How Do I Start a Limo Business in Ohio?

by Alexander Cequea; Updated September 26, 2017
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The taxi and chauffeur industry is growing, and nearly 26 percent of limousine drivers were self-employed by mid-2010, according to the Bureau of Labor Statistics. Benefits include a flexible work schedule and plentiful job opportunities. Starting your own limousine business in Ohio requires a livery seating affidavit; a Class C commercial driver’s license, or CDL, for each driver operating your limousines; title; and proof of insurance, which is called Liability Insurance Certification.

Items you will need

  • Business plan
  • Car title
  • Livery permit
  • Class C Driver's License
  • Liability insurance
  • Charter contract

Instructions

Step 1

Write a business plan to better understand and organize your business, to plan for the long term and to present it to a financial institution for funding. In the business plan, include your business overview; market research of the business climate in the taxi and chauffeur industry in your locality, as well as information about competitors; a marketing plan showing how you will advertise to promote business and attract customers; background information regarding you, your key employees and partners; pro forma financial statements; and contracts or legal documents, if any.

Step 2

Purchase a new or used limousine based on your budget. Contact the Ohio Bureau of Motor Vehicles Title and Vehicle Information Services at 614-752-7671 or http://www.bmv.ohio.gov to obtain the vehicle title and the vehicle identification number. Your clients may expect a few luxuries while traveling in your limousine, such as CDs, TVs, iced beverages and glasses, laser lights and more, so make sure you are able to provide these services. You also will need a safe place to store the limousine.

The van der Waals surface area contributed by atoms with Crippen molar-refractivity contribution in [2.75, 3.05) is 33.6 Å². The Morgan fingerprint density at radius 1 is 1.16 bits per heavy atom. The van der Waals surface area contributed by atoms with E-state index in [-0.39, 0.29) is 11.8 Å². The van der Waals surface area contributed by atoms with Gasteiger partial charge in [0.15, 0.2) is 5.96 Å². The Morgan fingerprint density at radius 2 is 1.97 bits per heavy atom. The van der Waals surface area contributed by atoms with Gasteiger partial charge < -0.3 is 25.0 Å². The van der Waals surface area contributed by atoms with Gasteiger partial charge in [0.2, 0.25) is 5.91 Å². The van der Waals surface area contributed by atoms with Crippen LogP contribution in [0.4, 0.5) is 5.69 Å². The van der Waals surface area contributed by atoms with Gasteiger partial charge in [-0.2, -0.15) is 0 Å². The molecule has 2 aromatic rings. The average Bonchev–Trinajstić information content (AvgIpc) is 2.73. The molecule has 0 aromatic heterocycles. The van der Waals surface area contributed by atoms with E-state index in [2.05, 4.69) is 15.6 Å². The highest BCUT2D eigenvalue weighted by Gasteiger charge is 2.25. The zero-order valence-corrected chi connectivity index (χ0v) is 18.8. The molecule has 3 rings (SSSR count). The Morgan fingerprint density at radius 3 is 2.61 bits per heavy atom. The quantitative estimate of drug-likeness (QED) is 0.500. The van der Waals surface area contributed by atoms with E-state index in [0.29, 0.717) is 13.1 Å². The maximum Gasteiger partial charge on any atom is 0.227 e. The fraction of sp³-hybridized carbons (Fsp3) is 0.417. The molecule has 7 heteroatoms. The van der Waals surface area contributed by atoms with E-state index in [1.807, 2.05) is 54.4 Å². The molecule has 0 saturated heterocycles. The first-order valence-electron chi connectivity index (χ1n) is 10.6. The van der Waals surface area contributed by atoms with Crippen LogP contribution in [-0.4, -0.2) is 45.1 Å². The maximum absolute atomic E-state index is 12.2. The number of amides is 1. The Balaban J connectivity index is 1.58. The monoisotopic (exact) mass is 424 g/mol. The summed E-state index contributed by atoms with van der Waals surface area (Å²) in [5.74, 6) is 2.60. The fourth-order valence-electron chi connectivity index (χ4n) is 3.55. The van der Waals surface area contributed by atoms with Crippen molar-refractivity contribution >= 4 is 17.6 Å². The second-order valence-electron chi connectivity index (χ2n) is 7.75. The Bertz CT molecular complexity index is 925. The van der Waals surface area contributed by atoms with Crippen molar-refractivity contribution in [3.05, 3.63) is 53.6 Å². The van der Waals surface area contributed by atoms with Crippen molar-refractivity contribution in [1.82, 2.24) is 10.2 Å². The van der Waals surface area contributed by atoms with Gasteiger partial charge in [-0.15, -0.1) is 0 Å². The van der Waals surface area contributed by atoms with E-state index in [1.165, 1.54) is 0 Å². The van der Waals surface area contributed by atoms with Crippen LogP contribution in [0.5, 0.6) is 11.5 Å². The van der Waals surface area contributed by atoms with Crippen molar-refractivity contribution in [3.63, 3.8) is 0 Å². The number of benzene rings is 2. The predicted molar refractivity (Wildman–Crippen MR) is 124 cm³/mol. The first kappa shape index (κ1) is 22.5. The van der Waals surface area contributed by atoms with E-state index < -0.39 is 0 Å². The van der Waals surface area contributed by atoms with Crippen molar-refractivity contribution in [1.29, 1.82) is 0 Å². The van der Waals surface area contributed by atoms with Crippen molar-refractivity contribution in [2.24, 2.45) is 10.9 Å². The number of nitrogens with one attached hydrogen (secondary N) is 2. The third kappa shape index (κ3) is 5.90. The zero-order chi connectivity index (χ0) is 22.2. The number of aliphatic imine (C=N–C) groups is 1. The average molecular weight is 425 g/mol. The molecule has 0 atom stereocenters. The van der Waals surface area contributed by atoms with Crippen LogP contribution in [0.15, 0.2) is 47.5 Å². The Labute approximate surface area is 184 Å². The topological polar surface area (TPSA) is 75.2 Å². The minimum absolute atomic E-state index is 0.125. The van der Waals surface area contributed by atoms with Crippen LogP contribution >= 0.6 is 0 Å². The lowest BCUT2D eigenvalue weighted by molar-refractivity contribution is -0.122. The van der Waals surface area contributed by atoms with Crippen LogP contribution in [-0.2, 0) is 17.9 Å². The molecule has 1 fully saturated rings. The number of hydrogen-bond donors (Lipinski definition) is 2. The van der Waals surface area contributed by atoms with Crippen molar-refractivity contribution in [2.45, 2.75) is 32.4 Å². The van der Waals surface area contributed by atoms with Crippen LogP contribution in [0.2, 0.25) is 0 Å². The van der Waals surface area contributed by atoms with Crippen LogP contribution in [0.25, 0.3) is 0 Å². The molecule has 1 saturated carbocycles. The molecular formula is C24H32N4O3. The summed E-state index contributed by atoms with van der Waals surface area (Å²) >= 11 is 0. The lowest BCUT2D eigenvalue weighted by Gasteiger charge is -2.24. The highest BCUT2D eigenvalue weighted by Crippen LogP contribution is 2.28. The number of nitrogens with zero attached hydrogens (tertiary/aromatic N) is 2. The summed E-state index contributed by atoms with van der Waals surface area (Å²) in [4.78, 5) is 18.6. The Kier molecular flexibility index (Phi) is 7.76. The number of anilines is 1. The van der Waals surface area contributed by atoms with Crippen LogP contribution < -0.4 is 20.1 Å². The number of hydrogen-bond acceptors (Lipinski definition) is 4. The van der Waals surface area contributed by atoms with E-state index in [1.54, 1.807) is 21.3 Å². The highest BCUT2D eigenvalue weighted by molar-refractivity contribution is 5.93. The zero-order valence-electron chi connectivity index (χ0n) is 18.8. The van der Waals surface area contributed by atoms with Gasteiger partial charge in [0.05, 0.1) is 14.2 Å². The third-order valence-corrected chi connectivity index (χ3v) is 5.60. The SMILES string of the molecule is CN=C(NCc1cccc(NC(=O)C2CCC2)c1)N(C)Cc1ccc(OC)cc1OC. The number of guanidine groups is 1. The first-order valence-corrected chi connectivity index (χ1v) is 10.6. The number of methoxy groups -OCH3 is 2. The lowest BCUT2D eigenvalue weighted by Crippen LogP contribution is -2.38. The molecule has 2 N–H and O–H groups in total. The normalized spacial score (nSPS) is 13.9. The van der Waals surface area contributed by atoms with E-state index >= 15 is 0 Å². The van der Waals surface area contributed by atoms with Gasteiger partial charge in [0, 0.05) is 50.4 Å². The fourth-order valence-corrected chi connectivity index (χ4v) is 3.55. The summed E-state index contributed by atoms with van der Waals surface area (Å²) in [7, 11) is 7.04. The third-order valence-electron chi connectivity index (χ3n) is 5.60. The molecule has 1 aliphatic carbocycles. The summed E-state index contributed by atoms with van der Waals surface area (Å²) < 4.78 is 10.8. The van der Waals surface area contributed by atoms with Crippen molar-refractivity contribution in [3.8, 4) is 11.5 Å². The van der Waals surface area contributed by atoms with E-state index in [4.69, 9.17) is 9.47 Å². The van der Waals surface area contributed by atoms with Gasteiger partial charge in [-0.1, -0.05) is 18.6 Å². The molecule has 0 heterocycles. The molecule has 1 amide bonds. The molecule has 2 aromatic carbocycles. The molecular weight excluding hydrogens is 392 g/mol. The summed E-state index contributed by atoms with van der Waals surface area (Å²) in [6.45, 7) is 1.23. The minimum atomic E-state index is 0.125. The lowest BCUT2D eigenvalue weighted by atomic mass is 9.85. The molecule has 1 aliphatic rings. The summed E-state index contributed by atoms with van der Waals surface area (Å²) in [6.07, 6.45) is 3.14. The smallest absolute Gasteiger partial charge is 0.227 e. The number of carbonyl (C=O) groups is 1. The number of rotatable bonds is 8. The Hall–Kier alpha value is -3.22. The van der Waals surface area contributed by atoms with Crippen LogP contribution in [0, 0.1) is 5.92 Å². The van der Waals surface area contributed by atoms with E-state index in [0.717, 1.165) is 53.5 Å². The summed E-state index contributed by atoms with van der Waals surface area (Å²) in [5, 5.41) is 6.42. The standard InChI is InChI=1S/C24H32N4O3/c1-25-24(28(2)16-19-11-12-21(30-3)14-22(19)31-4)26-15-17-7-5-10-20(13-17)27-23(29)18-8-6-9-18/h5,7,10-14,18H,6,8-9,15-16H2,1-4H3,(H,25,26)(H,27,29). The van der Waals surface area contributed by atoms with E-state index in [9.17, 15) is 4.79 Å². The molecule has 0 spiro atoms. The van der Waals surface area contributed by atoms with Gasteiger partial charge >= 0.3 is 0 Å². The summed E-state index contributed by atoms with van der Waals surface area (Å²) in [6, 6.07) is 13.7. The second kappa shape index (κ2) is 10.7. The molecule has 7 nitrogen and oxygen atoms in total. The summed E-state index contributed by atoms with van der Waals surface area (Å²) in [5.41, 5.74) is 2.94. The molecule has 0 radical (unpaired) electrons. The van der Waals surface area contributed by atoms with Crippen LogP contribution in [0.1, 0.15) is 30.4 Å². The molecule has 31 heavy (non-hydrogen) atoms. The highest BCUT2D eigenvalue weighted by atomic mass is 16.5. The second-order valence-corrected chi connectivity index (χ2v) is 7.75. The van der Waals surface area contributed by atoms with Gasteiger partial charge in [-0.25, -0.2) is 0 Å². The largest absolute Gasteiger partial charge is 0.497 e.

Step 3

Register your limousine business for a livery permit at the nearest Ohio Department of Public Safety office or at the Cleveland Regional Service Center located at: 12000 Snow Road, Suite N Parma, Ohio 44130 440-845-2007

For interstate operations, contact the Federal Highway Administration at Federal Highway Administration 1200 New Jersey Ave., SE Washington, DC 20590 fhwa.dot.gov

Step 4

Hire employees, if necessary. Employees must obtain a Class C commercial driver's license by passing all written and driving tests at the Ohio Bureau of Motor Vehicles. CDL guides and test tips are available on the BMV’s website, http://www.bmv.ohio.gov. As of 2010, the current CDL fee is $42. You also will need a P4 license. This license is for drivers driving Class C vehicles designed to transport fewer than 16 passengers, including the driver.

Step 5

Obtain a liability insurance certification. In Ohio, the BMV requires you to have an amount of at least $300,000.

Step 6

Register your livery vehicle at the local deputy register, either by mail or by calling the BMV Registration Section, 1-800-589-8247. You will need insurance and title for registration. You will also need a a livery seating affidavit. This is a notarized form that indicates that the vehicle does not seat more than nine people. There is a charge for livery license plates, $7.50 annually as of 2010, in addition to the registration fee.

Step 7

Use a charter contract or charter agreement while conducting business. A charter contract is simply a lease agreement specifically for vehicles, ships or aircraft. It specifies rental agreements for one or more voyages for a fixed period of time.You will need to keep records, collect and submit sales tax in the state of Ohio. This must be stated separately in the agreement and must not be included in your pricing charges.

Step 8

Decide pricing charges based on rates charged by competitors in your locality.

Step 9

Market your limousine services and promote your business. Connect with schools and colleges and offer special rates around major school dances and formal events. Advertise on newspapers, yellow pages and online. Build relationships with event planners at major hotels and convention centers. Offer special introductory rates to build a consistent clientele.

About the Author

Alexander Cequea has been writing since 2008. He is an activist, speaker and film producer whose work has been featured in "Enlightennext Magazine" and the Environmental News Network. Cequea is currently producing a documentary about sustainability and consciousness. He has a Master of Business Administration in sustainable business from Maharashi University.

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